26 February 1998

Alert

Commonwealth should put Kenya on red list; strongarm Nigerian regime


Incident details

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(ARTICLE 19/IFEX) - ARTICLE 19 is calling for the Commonwealth Ministerial
Action Group (CMAG), meeting 2-3 March 1998 in London, to add Kenya to its
list of serious and persistent human rights offenders (currently Nigeria,
Sierra Leone and the Gambia), and to take measures which would put serious
pressure on the Nigerian regime.1 Article 19's concerns include freedom of
expression violations in these countries.




The ample grounds for Kenya to be placed under CMAG's special scrutiny
including the following:


  • The run-up to December's presidential and parliamentary elections was
    characterized by violence and intimidation, most seriously when tens of
    thousands of people were driven from their homes in the Coast province and
    thereby disenfranchised. Numerous investigations by human rights groups,
    churches and even a 1992 UK Parliamentary Select Committee, have attributed
    prime responsibility for such violence to the government and ruling party.


  • Since the elections, dozens of people, mainly presumed opposition
    supporters, have died in politically motivated violence in the Rift Valley.


  • The government continues to harass opposition politicians, journalists,
    lawyers and human rights activists, often arresting them on spurious
    criminal charges.


  • Torture is endemic in Kenya's police stations.


  • Freedom of association is enjoyed only intermittently, with public
    meetings requiring official notification.


  • The Kenyan government retains a tight hold over the publicly-funded mass
    media, while the independent press faces constant harassment.


  • The rule of law is only intermittently effective and the administration of
    justice is subject to constant executive interference.


    ARTICLE 19's other recommendations for action by CMAG at its forthcoming
    meeting include:


    Nigeria:


  • CMAG should respond to the deteriorating human rights situation by
    exercising the discretion which it was given at CHOGM to invoke firm action
    across the Commonwealth against the Nigerian Government.


  • CMAG should identify specific steps, linked to a strict timetable, which
    the Nigerian Government must take if the current "transition to civilian
    rule" is to have any credibility. Failure to implement these steps should
    lead to further action by the Commonwealth.


  • CMAG should call for fair trials of all those charged in connection with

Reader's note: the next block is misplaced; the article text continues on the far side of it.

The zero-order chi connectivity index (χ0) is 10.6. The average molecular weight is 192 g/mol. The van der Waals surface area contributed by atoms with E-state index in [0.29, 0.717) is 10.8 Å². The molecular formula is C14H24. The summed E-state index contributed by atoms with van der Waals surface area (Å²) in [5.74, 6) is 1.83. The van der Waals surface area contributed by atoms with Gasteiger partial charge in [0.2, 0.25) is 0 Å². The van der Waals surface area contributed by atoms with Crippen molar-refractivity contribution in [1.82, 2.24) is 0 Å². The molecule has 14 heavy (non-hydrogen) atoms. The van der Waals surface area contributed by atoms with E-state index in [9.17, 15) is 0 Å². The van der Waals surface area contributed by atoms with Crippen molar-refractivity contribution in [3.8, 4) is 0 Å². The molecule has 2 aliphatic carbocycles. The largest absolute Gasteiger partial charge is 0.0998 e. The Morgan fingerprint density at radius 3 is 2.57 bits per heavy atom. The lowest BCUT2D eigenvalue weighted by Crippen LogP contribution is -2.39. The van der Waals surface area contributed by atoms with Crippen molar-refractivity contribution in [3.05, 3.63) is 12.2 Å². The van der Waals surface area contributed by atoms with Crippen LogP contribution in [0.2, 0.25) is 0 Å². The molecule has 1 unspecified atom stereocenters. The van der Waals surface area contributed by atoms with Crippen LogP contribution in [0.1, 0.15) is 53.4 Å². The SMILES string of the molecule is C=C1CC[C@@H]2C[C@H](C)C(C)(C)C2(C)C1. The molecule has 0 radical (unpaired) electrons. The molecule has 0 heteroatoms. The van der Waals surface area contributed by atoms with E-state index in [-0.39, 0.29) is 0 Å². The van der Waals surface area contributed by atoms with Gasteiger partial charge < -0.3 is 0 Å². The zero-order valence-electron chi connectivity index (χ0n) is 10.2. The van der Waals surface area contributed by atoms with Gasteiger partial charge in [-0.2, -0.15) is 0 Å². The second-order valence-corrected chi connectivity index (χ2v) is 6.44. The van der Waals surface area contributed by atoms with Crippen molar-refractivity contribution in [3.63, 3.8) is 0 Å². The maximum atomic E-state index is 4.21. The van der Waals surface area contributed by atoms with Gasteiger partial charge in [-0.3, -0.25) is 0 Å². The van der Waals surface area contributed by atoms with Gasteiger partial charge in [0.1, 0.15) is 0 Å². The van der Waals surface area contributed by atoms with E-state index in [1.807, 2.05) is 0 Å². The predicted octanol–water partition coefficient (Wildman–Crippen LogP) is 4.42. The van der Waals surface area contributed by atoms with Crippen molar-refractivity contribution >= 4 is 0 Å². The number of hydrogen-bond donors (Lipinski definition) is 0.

the alleged December 1997 coup and for the immediate and unconditional
    release of any defendants who appear to have been imprisoned solely for
    holding or expressing non-violent political views - such as Niran Malaolu,
    editor-in-chief of the weekly newspaper, "The Diet."


    Sierra Leone:


  • CMAG should ensure that the Commonwealth plays a more active role in
    seeking to ensure that all parties involved in Sierra Leone respect
    international humanitarian and human rights principles.


  • Pending the establishment of a viable government, CMAG should do all it can
    to impress upon Economic Community of West African States' Monitoring Group
    (ECOMOG) the importance of providing the fullest possible protection to
    journalists and their property as they engage in their legitimate
    professional activities.


  • CMAG should consider sending a delegation to Sierra Leone to investigate
    violations of human rights and how the Commonwealth can help in the
    protection of human rights.


    The Gambia:


  • CMAG should publicly call upon the Gambian Government to cease its
    continuing attacks upon human rights, including freedom of expression, and
    send a ministerial delegation to the country to discuss specific measures
    which need to be taken to consolidate democracy and strengthen respect for
    human rights.


  • On its return, the ministerial delegation should recommend a tight
    time-frame for the implementation of these measures and set out the action
    to be taken should that time-frame not be honored.


    Cameroon and Zambia:


  • CMAG should also bring these countries within its remit. The arrests of
    government critics (eg. journalist Pius Njawe in Cameroon and former
    President Kenneth Kaunda in Zambia) are the most recent examples of ongoing
    human rights violations in both countries.


    General:


  • CMAG should begin a process of elaboration of the Harare principles without
    delay - an opportunity to do so was missed by the 1997 CHOGM. Such
    elaboration is essential if CMAG is meaningfully to monitor "compliance"
    with those principles in future.


  • CMAG should recommend that the Commonwealth as a whole urgently reviews its
    policies and procedures regarding the provision of "technical assistance" so
    as to ensure the full involvement of civil society as well as governments.


    Notes
    1. At the October 1997 Commonwealth Heads of Government Meeting, CMAG's
    remit was extended to allow it to address Commonwealth countries "deemed to
    be in serious or persistent violation of the Harare principles". It was also
    given the power to invoke, at any time, cross-Commonwealth measures against
    the Nigerian military dictatorship.





  • Source

    ARTICLE 19: Global Campaign for Free Expression
    6-8 Amwell Street
    London
    EC1R 1UQ
    United Kingdom
    info (@) article19.org
    Fax:+44 20 7278 7660
     
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